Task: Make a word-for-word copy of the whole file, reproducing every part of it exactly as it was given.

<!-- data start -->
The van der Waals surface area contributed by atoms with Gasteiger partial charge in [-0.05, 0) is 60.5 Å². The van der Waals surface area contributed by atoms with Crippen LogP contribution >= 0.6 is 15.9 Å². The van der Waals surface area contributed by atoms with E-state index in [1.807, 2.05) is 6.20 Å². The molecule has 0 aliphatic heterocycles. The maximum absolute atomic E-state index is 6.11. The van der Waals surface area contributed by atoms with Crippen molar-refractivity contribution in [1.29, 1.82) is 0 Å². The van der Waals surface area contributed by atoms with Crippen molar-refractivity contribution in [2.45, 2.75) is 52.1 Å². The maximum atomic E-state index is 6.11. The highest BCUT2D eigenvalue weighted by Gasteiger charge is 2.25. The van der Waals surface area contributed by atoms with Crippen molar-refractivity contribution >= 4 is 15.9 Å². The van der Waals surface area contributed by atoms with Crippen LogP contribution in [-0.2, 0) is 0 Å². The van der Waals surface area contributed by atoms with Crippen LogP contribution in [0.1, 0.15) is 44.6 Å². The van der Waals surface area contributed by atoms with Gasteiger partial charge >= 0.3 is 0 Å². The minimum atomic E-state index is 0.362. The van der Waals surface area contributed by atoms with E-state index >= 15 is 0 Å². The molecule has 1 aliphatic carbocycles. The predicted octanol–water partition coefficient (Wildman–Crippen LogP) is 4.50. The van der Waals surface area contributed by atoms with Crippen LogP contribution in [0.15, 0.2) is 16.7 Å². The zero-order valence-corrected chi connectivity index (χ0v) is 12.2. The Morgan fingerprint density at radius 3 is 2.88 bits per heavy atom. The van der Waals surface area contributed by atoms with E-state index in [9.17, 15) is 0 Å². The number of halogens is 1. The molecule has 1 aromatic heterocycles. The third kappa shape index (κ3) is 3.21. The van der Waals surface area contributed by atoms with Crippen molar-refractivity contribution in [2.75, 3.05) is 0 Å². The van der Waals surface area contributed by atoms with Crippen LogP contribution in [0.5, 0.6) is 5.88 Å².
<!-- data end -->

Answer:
The van der Waals surface area contributed by atoms with Gasteiger partial charge in [-0.05, 0) is 60.5 Å². The van der Waals surface area contributed by atoms with Crippen LogP contribution >= 0.6 is 15.9 Å². The van der Waals surface area contributed by atoms with E-state index in [1.807, 2.05) is 6.20 Å². The molecule has 0 aliphatic heterocycles. The maximum absolute atomic E-state index is 6.11. The van der Waals surface area contributed by atoms with Crippen molar-refractivity contribution in [1.29, 1.82) is 0 Å². The van der Waals surface area contributed by atoms with Crippen molar-refractivity contribution in [2.45, 2.75) is 52.1 Å². The maximum atomic E-state index is 6.11. The highest BCUT2D eigenvalue weighted by Gasteiger charge is 2.25. The van der Waals surface area contributed by atoms with Crippen molar-refractivity contribution >= 4 is 15.9 Å². The van der Waals surface area contributed by atoms with Crippen LogP contribution in [-0.2, 0) is 0 Å². The van der Waals surface area contributed by atoms with Crippen LogP contribution in [0.1, 0.15) is 44.6 Å². The van der Waals surface area contributed by atoms with Gasteiger partial charge >= 0.3 is 0 Å². The minimum atomic E-state index is 0.362. The van der Waals surface area contributed by atoms with E-state index >= 15 is 0 Å². The molecule has 1 aliphatic carbocycles. The predicted octanol–water partition coefficient (Wildman–Crippen LogP) is 4.50. The van der Waals surface area contributed by atoms with Crippen LogP contribution in [0.15, 0.2) is 16.7 Å². The zero-order valence-corrected chi connectivity index (χ0v) is 12.2. The Morgan fingerprint density at radius 3 is 2.88 bits per heavy atom. The van der Waals surface area contributed by atoms with E-state index in [9.17, 15) is 0 Å². The number of halogens is 1. The molecule has 1 aromatic heterocycles. The third kappa shape index (κ3) is 3.21. The van der Waals surface area contributed by atoms with Crippen molar-refractivity contribution in [2.75, 3.05) is 0 Å². The van der Waals surface area contributed by atoms with Crippen LogP contribution in [0.5, 0.6) is 5.88 Å².